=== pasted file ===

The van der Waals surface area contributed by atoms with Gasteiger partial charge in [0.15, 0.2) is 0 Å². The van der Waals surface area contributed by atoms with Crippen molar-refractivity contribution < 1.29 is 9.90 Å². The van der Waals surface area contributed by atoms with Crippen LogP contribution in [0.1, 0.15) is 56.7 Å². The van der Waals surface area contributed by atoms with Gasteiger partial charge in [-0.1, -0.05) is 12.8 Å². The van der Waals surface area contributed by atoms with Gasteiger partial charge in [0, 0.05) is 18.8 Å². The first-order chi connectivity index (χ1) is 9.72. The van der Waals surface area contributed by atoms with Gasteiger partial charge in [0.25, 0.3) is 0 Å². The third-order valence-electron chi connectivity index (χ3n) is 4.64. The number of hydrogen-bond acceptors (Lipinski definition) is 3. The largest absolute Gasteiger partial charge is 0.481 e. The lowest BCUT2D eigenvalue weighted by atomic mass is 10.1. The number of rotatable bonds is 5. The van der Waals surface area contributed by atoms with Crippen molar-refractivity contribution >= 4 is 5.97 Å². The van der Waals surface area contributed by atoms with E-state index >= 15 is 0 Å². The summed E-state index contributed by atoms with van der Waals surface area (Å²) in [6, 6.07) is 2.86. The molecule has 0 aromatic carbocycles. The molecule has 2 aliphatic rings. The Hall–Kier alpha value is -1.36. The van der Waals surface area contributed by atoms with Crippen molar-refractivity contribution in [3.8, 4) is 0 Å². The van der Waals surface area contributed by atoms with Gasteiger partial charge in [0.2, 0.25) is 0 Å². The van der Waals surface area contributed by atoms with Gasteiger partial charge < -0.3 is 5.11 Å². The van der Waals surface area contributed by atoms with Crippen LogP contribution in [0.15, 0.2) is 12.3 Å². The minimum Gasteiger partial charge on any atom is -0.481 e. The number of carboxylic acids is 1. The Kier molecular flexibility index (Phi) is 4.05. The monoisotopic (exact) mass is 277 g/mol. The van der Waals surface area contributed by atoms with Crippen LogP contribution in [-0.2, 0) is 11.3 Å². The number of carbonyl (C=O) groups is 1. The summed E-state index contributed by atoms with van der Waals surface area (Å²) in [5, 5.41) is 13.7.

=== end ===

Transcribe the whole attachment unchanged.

The van der Waals surface area contributed by atoms with Gasteiger partial charge in [0.15, 0.2) is 0 Å². The van der Waals surface area contributed by atoms with Crippen molar-refractivity contribution < 1.29 is 9.90 Å². The van der Waals surface area contributed by atoms with Crippen LogP contribution in [0.1, 0.15) is 56.7 Å². The van der Waals surface area contributed by atoms with Gasteiger partial charge in [-0.1, -0.05) is 12.8 Å². The van der Waals surface area contributed by atoms with Gasteiger partial charge in [0, 0.05) is 18.8 Å². The first-order chi connectivity index (χ1) is 9.72. The van der Waals surface area contributed by atoms with Gasteiger partial charge in [0.25, 0.3) is 0 Å². The third-order valence-electron chi connectivity index (χ3n) is 4.64. The number of hydrogen-bond acceptors (Lipinski definition) is 3. The largest absolute Gasteiger partial charge is 0.481 e. The lowest BCUT2D eigenvalue weighted by atomic mass is 10.1. The number of rotatable bonds is 5. The van der Waals surface area contributed by atoms with Crippen molar-refractivity contribution >= 4 is 5.97 Å². The van der Waals surface area contributed by atoms with E-state index >= 15 is 0 Å². The summed E-state index contributed by atoms with van der Waals surface area (Å²) in [6, 6.07) is 2.86. The molecule has 0 aromatic carbocycles. The molecule has 2 aliphatic rings. The Hall–Kier alpha value is -1.36. The van der Waals surface area contributed by atoms with Crippen molar-refractivity contribution in [3.8, 4) is 0 Å². The van der Waals surface area contributed by atoms with Gasteiger partial charge in [0.2, 0.25) is 0 Å². The van der Waals surface area contributed by atoms with Gasteiger partial charge < -0.3 is 5.11 Å². The van der Waals surface area contributed by atoms with Crippen LogP contribution in [0.15, 0.2) is 12.3 Å². The minimum Gasteiger partial charge on any atom is -0.481 e. The number of carboxylic acids is 1. The Kier molecular flexibility index (Phi) is 4.05. The monoisotopic (exact) mass is 277 g/mol. The van der Waals surface area contributed by atoms with Crippen LogP contribution in [-0.2, 0) is 11.3 Å². The number of carbonyl (C=O) groups is 1. The summed E-state index contributed by atoms with van der Waals surface area (Å²) in [5, 5.41) is 13.7.